BATON ROUGE – Data released by the Bureau of Labor and Statistics (BLS) shows that not seasonally adjusted nonfarm employment increased by 19,200 from May 2017. This is the eighth consecutive over-the-year increase. From April 2018, not seasonally adjusted nonfarm employment increased by 5,900 jobs to 2,000,500. This is the highest employment level since December 2015.
In May 2018, data show that not seasonally adjusted private-sector employment increased by 22,000 jobs from May 2017. This is also the eighth consecutive month that the not seasonally adjusted private-sector has added jobs over the year. From April 2018, not seasonally adjusted private-sector employment added 6,200 jobs to 1,671,900.
From May 2017, the number of not seasonally adjusted employed individuals increased by 31,372 to 2,030,577. Over that same time period, the number of not seasonally adjusted unemployed individuals decreased by 7,330 to 100,337.
From May 2017, the not seasonally adjusted civilian labor force increased by 24,042 individuals to 2,130,914. The civilian labor force is composed of the number of individuals who are employed in addition to those looking for work. From April 2018, the not seasonally adjusted civilian labor force decreased by 8,911.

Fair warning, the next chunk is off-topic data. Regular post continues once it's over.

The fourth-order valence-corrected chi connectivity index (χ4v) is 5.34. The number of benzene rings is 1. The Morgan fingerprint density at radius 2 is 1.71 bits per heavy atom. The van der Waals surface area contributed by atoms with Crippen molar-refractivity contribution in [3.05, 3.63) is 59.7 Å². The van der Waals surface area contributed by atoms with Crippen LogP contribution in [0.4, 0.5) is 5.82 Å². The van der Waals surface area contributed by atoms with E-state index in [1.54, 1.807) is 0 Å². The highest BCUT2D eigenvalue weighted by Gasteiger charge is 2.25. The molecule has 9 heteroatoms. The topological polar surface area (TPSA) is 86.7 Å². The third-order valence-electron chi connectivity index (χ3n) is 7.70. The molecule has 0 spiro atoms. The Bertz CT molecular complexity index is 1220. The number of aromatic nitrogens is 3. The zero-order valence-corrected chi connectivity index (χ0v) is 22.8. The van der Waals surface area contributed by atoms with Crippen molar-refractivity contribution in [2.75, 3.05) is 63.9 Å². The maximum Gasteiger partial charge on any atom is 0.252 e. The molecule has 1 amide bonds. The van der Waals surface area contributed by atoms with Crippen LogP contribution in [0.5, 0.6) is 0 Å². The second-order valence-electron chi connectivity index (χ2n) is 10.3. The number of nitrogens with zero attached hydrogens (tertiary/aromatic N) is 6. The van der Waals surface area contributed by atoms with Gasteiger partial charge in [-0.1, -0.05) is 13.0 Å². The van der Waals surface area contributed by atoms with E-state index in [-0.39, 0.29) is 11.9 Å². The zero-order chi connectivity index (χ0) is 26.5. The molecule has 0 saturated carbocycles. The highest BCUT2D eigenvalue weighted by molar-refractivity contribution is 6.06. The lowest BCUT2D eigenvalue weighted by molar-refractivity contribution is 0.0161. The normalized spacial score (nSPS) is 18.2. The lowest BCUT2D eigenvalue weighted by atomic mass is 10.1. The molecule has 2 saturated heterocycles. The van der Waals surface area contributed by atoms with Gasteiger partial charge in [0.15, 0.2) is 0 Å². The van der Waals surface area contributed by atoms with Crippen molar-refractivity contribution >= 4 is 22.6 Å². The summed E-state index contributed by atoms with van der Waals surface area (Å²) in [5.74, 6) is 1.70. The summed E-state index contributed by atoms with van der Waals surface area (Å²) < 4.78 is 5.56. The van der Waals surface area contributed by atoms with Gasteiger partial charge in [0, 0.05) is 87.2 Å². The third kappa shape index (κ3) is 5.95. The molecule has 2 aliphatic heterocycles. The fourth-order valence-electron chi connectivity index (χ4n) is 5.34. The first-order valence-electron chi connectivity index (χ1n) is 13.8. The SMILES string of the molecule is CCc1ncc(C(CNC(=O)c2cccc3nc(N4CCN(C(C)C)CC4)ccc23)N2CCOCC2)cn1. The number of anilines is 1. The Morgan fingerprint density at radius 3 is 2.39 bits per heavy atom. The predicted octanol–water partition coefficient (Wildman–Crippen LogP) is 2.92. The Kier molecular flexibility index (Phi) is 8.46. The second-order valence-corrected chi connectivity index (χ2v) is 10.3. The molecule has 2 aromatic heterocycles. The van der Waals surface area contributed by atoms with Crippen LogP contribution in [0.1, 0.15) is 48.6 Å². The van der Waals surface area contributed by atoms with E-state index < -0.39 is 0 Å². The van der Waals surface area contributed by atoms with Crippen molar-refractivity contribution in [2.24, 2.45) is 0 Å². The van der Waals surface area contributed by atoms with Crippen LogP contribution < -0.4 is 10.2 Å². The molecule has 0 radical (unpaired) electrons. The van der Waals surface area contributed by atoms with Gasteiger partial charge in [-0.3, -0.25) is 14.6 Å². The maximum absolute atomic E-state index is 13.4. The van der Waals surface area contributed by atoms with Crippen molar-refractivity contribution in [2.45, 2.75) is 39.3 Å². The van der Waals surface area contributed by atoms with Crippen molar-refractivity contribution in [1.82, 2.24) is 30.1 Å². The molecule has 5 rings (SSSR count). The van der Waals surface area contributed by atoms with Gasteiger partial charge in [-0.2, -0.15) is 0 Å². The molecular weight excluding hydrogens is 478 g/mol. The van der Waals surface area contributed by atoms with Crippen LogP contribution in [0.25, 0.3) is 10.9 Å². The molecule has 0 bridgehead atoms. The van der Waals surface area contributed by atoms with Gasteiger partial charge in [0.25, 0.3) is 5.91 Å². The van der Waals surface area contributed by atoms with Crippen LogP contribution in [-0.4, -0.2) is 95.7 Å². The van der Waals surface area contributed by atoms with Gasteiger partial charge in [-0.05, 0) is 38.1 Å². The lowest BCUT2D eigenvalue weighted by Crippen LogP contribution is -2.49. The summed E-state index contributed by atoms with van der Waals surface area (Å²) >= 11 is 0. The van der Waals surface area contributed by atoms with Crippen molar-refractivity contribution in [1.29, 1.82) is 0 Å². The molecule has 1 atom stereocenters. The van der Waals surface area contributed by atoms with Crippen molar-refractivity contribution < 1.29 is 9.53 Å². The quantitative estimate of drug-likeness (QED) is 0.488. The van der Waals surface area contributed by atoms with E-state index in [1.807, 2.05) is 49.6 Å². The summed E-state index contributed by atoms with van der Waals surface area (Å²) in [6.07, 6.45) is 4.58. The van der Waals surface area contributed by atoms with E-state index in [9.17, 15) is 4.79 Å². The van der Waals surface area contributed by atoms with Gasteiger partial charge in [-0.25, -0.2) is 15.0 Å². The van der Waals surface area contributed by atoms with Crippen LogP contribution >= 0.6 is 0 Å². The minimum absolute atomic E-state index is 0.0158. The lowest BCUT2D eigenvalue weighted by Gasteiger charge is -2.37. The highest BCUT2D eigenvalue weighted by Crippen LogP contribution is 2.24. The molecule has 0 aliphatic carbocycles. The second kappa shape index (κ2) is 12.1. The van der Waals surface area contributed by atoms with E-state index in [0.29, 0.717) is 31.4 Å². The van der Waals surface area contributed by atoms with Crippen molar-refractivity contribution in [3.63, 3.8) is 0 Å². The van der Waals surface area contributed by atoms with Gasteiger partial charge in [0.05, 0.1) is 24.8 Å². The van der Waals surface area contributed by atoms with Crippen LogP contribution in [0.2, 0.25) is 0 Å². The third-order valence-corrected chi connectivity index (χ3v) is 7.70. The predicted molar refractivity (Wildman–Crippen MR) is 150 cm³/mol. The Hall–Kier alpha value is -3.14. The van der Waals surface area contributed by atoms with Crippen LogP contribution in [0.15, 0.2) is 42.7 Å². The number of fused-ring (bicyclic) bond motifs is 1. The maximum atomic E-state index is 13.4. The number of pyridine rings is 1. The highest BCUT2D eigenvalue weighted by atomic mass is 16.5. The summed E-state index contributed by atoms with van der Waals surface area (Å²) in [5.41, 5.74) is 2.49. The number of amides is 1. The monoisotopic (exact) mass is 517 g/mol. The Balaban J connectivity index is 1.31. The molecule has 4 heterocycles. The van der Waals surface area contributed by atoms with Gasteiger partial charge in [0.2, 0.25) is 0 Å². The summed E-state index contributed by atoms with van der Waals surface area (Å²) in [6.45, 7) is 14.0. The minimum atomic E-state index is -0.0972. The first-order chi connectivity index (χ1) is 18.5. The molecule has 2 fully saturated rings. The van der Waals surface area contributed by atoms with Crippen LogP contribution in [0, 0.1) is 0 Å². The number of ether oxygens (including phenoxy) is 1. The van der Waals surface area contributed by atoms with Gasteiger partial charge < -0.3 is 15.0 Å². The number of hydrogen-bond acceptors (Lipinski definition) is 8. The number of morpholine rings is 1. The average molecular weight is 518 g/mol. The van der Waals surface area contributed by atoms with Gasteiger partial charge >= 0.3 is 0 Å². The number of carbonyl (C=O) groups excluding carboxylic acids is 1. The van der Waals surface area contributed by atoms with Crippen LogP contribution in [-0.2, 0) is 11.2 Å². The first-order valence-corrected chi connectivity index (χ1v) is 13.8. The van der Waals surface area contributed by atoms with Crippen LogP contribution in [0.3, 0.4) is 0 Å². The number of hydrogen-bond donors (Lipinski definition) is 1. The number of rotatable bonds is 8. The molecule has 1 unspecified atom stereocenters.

The not seasonally adjusted unemployment rate decreased by 0.4 percentage points from last year to 4.7 percent. The not-seasonally adjusted unemployment rate has seen over-the year declines for 20 straight months. From April 2018, the not seasonally adjusted unemployment rate increased 0.4 percentage points. The not seasonally adjusted unemployment rate increases in the summer months due to layoffs in a variety of positions who are recalled at the end of summer. Also, when compared to previous years’ data, the increase in the not seasonally adjusted unemployment rate is in line with historical trends.
“Louisiana has continued to make positive progress when compared to a year ago,” said Louisiana Workforce Commission Executive Director Ava Dejoie. “We will continue to work closely with employers and monitor the needs of the workforce to better match prospective job-seekers with family-sustaining careers that will provide long-term benefits to themselves, their families and the state of Louisiana.”
All nine metropolitan statistical areas (MSAs) declined over the year. Not seasonally adjusted May unemployment rates for the nine MSAs are as follows:
• Alexandria: 5.1 percent, up from 4.6 percent in April, but down from 5.8 percent from May 2017.
• Baton Rouge: 4.2 percent, up from 3.8 percent in April, but down from 4.4 percent from May 2017.
• Hammond: 5.0 percent, up from 4.7 percent in April, but down from 5.7 percent from May 2017.
• Houma: 4.8 percent, up from 4.4 percent in April, but down from 5.5 percent from May 2017.
• Lafayette: 4.9 percent, up from 4.5 percent in April, but down from 5.7 percent from May 2017.
• Lake Charles: 3.7 percent, up from 3.3 percent in April, but down from 3.9 percent from May 2017.
• Monroe: 5.0 percent, up from 4.6 percent in April, but down from 5.3 percent from May 2017.